What, you might wonder, is the Solanum lycopersicum, the Love Apple? It’s a common fruit on the table in this instant, including my own. Sliced, laid on a piece of bread, sprinkled with salt and black pepper and capped with another mayonnaise ladened piece of bread or inserted into a split biscuit, it finds its way into the bellies of millions of people every day. It’s in your catsup, in your soup, in your juice, in your sauces, on your pizza and spaghetti, on your barbeque and myriad other consumables. In case you don’t know a’ready a Love Apple is a Tomato.

  • Reply
    Jim Casada
    February 13, 2021 at 10:04 am

    John Parris had an incredible way of capturing the essence of Appalachian life and I’ve often wondered why he hasn’t garnered more acclaim. It’s possibly because he never wrote an original full-length book, although he produced a number of them (all with the word “mountain” in the title) which collected together some of his columns. Yet three times a week, for over forty years, he gave folks like me some little tidbit of mountain wisdom, some tale like this one, to brighten our day. Then, to cap it off, he and his wife left an impressive sum of money to endow a chair at Western Carolina University. It is held by Ron Rash and I have to reckon old John would be pleased at what Ron has produced and continues to produce.

    On a slightly sad note, what few realize is that only a small portion of his columns, what my Grandma Minnie might have described as “jist a smidgen,” made it into his books. Most languish, richly deserving of resurrection, as long- forgotten columns for the “Asheville Citizen-Times.”

    Tipper, thanks for digging out this piece, and as you well know, there’s Parris material for pretty much any aspect of mountain life. Of course, if you keep going, you may be the next John Parris, just functioning in a different media, a different age, and through different ways of communication.

    Jim Casada

  • Reply
    Ron Stephens
    February 13, 2021 at 8:57 am

    Amen Ms. Dona! Poverty of spirit is far worse than having no money. Folk wisdom backs that up. One that comes to mind is, “No man is poor who has friends.” Or a quote I read once, ” We’re already rich. Someday we may even have money.”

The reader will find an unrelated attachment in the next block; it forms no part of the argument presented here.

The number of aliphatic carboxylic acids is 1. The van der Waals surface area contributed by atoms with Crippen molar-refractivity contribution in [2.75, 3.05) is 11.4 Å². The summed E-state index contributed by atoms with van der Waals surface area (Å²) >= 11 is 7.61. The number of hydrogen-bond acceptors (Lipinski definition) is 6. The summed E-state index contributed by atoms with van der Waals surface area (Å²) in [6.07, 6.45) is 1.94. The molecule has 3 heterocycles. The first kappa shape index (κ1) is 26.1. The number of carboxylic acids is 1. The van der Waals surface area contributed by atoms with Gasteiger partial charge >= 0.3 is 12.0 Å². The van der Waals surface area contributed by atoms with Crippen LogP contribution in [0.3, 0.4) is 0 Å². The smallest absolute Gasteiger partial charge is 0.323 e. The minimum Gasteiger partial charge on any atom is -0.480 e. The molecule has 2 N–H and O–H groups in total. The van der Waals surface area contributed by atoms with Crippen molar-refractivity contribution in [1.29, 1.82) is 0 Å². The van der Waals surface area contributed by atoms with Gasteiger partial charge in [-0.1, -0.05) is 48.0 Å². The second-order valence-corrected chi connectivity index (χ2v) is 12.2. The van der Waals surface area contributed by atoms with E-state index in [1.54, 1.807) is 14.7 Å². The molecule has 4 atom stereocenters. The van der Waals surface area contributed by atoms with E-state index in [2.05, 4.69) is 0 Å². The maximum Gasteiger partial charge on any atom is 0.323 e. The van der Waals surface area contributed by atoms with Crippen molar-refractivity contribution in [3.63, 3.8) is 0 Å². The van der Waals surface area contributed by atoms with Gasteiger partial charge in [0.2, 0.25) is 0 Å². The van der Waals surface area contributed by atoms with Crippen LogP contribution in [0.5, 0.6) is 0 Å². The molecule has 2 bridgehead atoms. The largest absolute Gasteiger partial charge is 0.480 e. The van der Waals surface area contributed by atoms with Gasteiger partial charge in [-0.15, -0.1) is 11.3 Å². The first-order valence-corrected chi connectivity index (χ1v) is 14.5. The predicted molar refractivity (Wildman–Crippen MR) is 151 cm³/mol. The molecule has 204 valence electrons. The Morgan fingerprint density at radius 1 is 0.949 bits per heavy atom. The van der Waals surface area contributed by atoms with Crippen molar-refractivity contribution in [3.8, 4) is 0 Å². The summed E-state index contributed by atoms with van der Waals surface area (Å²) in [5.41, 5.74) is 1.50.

So, is an apple pie man bait, as in ‘ the way to a man’s heart is . . ‘? Remember that old song about, “Can she bake a cherry (apple) pie Billy boy, Billy boy? Can she bake a cherry (aople) pie charming Billy?” And the answer, ” She can bake a cherry (apple) pie, quicker than a cat can wink its eye. ” then something, something, “She’s a young thing and cannot leave her mother.” Had not thought of that in years and years. I never applied an apple pie test myself.

    About Valentines Day, I brought in some twigs of what I grew up calling “burning bush” the other day. They begin to bloom about this time of year. Outdoors they are deep red. Indoors they vary from medium red to light pink to very light pink to pure white. I’m wondering if the difference is sunlight.

  • Reply
    Margie Goldstein
    February 13, 2021 at 7:55 am

    Today marriage decisions are made quickly and based on looks, attraction, and getting along. Back in the day, one had many more considerations like is she a good cook, does she garden and mend clothes, is she kind to children- not to mention does she mind her parents? A man had to be smart, work hard, be in good health, kind to children and beasts and a good hunter. The rest as the saying goes “came naturally after marriage.” Today’s sexual revolution and emotions have ruined the sanctity of marriage. Children have no stability and we are living too fast and too uncertainly. Love is the greatest advantage we have in life. Happy Valentine’s Day to all of you in the love of Jesus who first loved each of us….

  • Reply
    Dona DiBernardo Silver
    February 13, 2021 at 7:43 am

    What a beautiful story. My parents created an atmosphere of love for their six children growing up in Brooklyn NY from the 1940’s through the 1970’s when a fire took our home. They never had much money but we surly never felt poor. People today can never comprehend the thought that having no money and being poor are two different things. We certainly were not poor.
    Mom and dad canned goods, they baked breads, made jams and even managed to grow vegetables from the concrete in the tiny back yard. Our home was always filled with smells of cooking and warmth. Our clothing was sewn on moms old machine and our neighbors were often given a hand when needed. Today as I look back I truly realize how rich we were indeed. Love can never be replaced by a home in the Hamptons or a fancy city address. Yet a simple Apple pie can fill your life with security and yes love for eternity.
    Thanks again Tipper for a wonderful story.

  • Reply
    Miss Cindy
    February 13, 2021 at 7:15 am

    What a beautiful story! Married 60 years is a long time. It sounds like a lifetime of love and devotion…something we rarely see these days!
    I think the most devoted married couple I’ve seen is you and the Deer Hunter. I remember some years ago, before I moved here and you were in the hospital. The deer hunter went to the hospital with you and he didn’t come home till you did!

  • Reply
    JimK
    February 13, 2021 at 6:46 am

    How strange emotions can affect one. Our community has witnessed 2 such events this year where the spouse dies within days or hours of the other. Both couples where married more than 50 years. I can’t think of a finer aphrodisiac than apple pie.